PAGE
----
It is now clear that the mobilization of various angiogenic/progenitor cells from the bone marrow to sites of ischemia is critical for neovascularization (Sieveking and Ng, 2009). Because the spleen serves as a reservoir for peripheral stem/progenitor cells (Heeschen et al., 2003), to further elucidate the mechanisms of androgen-induced angiogenesis in hindlimb ischemia, the early mobilization of angiogenic/progenitor cells was assessed in both the bone marrow and the spleen. Mononuclear cells (MNCs) staining positive for ulex lectin and uptake of Dil-acetylated low density lipoprotein (AcLDL) represent a heterogeneous population of cells with angiogenic activity (Asahara et al., 1997). Although the precise role of these cells in angiogenesis has been debated, these cells have been reported to augment angiogenesis in a paracrine fashion through the secretion of various growth factors (Heil et al., 2004; Sieveking et al., 2008). In females, estrogen has also been demonstrated to mobilize bone marrow–derived angiogenic/progenitor cells that participate in cardiovascular regeneration (Iwakura et al., 2006). Similarly, the findings of this study show that androgens modulate the mobilization of angiogenic cells. Orchidectomy markedly decreased the numbers of ulex+/AcLDL+ cells in the bone marrow (22.8 ± 1 vs. 13.4 ± 0.9 cells/200× field for control vs. orchidectomized mice, respectively; P < 0.001 using ANOVA; Fig. 6 A) and the spleen (20.6 ± 0.8 vs. 15.2 ± 0.7 cells/200× field for control vs. orchidectomized mice, respectively; P < 0.001 using ANOVA; Fig. 6 B). DHT treatment rescued castration-mediated decline in ulex+/AcLDL+ angiogenic cells in both the spleen (17.8 ± 0.9 cells/200× field; P > 0.05 using ANOVA) and the bone marrow (31.7 ± 5 cells/200× field; P < 0.001 using ANOVA). SDF-1α is a key chemokine in the migration and homing of bone marrow–derived progenitor cells to sites of ischemia, and is itself a ligand for the receptor CXCR4 (Jin et al., 2006); therefore, we also assessed the levels of CXCR4+/Sca-1+ progenitor cells after induction of hindlimb ischemia. Consistent with increased expression of SDF-1α, orchidectomized mice receiving DHT had significantly elevated numbers of CXCR4+/Sca-1+ cells present in the bone marrow at day 3 after ischemia (0.8 ± 0.2% vs. 0.4 ± 0.07% of MNCs for orchidectomized + DHT vs. controls, respectively; P < 0.05 using ANOVA; Fig. 6 C). Trends similar to those seen for ulex+/AcLDL+ cells were observed in the spleen for CXCR4+/Sca-1+ cells (i.e., decrease with castration and increase with DHT treatment), but these were not statistically significant (Fig. 6 D). The mobilization of cells from the bone marrow to the periphery is a highly coordinated, time-dependent event. Therefore, because sampling took place at day 3, it is possible that the significantly elevated numbers of Sca-1+/CXCR4+ cells in the bone marrow would not correspond to higher levels in the periphery until a later time point. Overall, our findings suggest that androgens play a role in the proliferation and mobilization of circulating angiogenic cell populations in the context of ischemia.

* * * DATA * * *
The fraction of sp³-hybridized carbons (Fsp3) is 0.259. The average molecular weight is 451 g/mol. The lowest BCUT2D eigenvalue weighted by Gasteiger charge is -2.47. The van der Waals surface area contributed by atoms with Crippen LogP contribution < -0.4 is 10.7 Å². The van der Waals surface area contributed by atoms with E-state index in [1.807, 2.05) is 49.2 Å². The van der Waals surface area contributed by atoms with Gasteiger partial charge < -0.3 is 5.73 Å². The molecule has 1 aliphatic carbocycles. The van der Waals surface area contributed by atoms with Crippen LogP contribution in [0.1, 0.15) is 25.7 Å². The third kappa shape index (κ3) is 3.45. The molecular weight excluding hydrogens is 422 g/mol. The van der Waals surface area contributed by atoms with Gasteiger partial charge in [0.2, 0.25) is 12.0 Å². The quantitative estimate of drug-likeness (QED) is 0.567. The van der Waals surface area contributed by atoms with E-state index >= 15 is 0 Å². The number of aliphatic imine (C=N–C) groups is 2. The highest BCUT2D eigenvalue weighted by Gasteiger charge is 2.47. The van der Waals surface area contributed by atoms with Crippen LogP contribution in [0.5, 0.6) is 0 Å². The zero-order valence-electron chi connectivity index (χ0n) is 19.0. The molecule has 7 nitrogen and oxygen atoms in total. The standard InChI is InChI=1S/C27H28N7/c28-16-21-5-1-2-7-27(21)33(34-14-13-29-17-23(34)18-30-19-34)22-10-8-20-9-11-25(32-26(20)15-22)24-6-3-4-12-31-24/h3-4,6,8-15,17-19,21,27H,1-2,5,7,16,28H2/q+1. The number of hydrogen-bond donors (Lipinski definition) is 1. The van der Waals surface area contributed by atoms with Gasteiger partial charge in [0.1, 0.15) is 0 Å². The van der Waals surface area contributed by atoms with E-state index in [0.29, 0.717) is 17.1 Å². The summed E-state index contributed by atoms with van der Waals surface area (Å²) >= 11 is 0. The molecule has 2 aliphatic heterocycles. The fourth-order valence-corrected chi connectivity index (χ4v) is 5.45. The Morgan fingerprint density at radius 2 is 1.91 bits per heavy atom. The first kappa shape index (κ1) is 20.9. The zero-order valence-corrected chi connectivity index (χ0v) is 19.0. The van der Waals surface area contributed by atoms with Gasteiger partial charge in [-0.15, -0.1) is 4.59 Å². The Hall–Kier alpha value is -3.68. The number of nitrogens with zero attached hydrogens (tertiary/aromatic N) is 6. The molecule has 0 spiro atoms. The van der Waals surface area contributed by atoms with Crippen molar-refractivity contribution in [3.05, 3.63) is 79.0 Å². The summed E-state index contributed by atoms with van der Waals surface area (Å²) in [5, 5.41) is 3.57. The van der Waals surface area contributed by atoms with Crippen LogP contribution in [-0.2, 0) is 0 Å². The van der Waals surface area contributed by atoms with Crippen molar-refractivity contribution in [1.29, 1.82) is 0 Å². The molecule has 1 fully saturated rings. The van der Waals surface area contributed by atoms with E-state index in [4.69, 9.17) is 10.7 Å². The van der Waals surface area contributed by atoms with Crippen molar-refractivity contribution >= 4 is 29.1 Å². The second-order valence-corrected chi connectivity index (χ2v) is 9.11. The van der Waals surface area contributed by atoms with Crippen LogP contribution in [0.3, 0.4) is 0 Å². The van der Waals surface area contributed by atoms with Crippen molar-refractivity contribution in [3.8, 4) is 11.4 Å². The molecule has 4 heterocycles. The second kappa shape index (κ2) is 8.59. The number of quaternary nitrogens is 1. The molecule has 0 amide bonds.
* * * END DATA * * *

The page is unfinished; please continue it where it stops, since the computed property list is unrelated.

Finally, in light of the well-established effects of androgens on erythropoiesis (Kennedy and Gilbertsen, 1957), we assessed erythroid progenitor cell levels, as these cells have been demonstrated to augment angiogenesis (Sasaki et al., 2007). Gonadal status had no effect on the numbers of granulocyte/macrophage progenitors present in the bone marrow or the spleen (Fig. 6, E and F). However, consistent with the enhanced recovery from ischemia observed in orchidectomized mice treated with DHT, erythroid progenitors were significantly elevated in these mice in both the bone marrow (29.5 ± 2 vs. 20.5 ± 1 erythroid CFUs/105 MNCs for orchidectomized + DHT vs. control, respectively; P < 0.01 using ANOVA; Fig. 6 G) and the spleen (10.6 ± 1 vs. 5.5 ± 1 erythroid CFUs/105 MNCs for orchidectomized + DHT vs. control, respectively; P < 0.01 using ANOVA; Fig. 6 H). These data suggest that the enhanced recovery from hindlimb ischemia seen in orchidectomized males receiving DHT may be mediated in part by increased mobilization of erythroid progenitors. In toto, the data presented in this report suggest that endogenous androgens are necessary in the coordination of neovascularization in response to critical ischemia and that consequent proangiogenic effects of DHT in this context are mediated in part through increased angiogenic/progenitor cell mobilization.